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Foreign sales boost ag economy

By Staff | Feb 27, 2015

Selling products abroad can benefit for all parts of the U.S. economy.

In recent years, however, it has been especially important to American agriculture.

According to information released late last month by U.S. Secretary of Agriculture Tom Vilsack, fiscal years 2009 to 2014 were the best six years in the nation’s history for agricultural trade. Vilsack said U.S. agricultural product exports totaled $771.7 billion during this period. He said that agricultural exports support roughly 1 million American jobs.

Lawmakers in Washington are currently debating a renewal of the authority of the president to negotiate trade deals with other nations. These pacts are essential if agricultural sales abroad are to continue and grow.

Major national organizations representing farmers are supporting renewing the trade promotion authority that has helped boost agricultural exports. Among them are the National Pork Producers Council, National Chicken Council, National Turkey Federation and the National Cattlemen’s Beef Association.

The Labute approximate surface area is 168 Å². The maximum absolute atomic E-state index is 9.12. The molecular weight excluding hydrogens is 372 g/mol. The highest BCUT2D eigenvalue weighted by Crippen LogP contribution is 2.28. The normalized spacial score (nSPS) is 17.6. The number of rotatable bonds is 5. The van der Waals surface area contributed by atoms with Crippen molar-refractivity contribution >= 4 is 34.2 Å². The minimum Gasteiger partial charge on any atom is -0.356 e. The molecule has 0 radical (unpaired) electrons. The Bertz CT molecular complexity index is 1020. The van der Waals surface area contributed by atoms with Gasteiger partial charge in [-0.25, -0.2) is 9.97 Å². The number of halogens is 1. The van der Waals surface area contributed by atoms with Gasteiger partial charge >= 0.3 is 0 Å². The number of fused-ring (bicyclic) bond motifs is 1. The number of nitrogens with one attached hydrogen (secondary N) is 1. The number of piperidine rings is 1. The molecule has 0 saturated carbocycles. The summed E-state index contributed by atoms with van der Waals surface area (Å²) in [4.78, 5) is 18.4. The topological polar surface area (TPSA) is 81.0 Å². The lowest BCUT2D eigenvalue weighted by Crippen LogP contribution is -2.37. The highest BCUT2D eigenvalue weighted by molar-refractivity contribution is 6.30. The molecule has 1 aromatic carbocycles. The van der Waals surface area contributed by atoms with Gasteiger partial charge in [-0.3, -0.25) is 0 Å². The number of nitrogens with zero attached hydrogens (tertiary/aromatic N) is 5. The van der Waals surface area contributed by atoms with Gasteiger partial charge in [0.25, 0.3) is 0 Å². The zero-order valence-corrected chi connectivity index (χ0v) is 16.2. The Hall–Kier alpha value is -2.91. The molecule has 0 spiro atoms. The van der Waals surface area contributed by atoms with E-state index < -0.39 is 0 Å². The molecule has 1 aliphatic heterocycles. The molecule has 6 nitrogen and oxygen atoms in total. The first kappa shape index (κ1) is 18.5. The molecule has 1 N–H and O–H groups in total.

Vilsack took note of this trade-group backing in a statement released Jan. 26:

“It is no surprise that agricultural producers are joining the chorus of voices calling on Congress to renew Trade Promotion Authority,” he said. “New trade agreements that help level the playing field for agriculture will build on the success we’ve seen in the agricultural economy since 2009 and help producers create more new jobs across the country. What makes the agricultural economy stronger makes our entire nation’s economy stronger.”

Renewing the president’s Trade Promotion Authority is good for Iowa and good for America. There is substantial bipartisan support for doing so. Congress should act promptly to ensure that the president has the tools necessary to enable the growth in American exports to continue.

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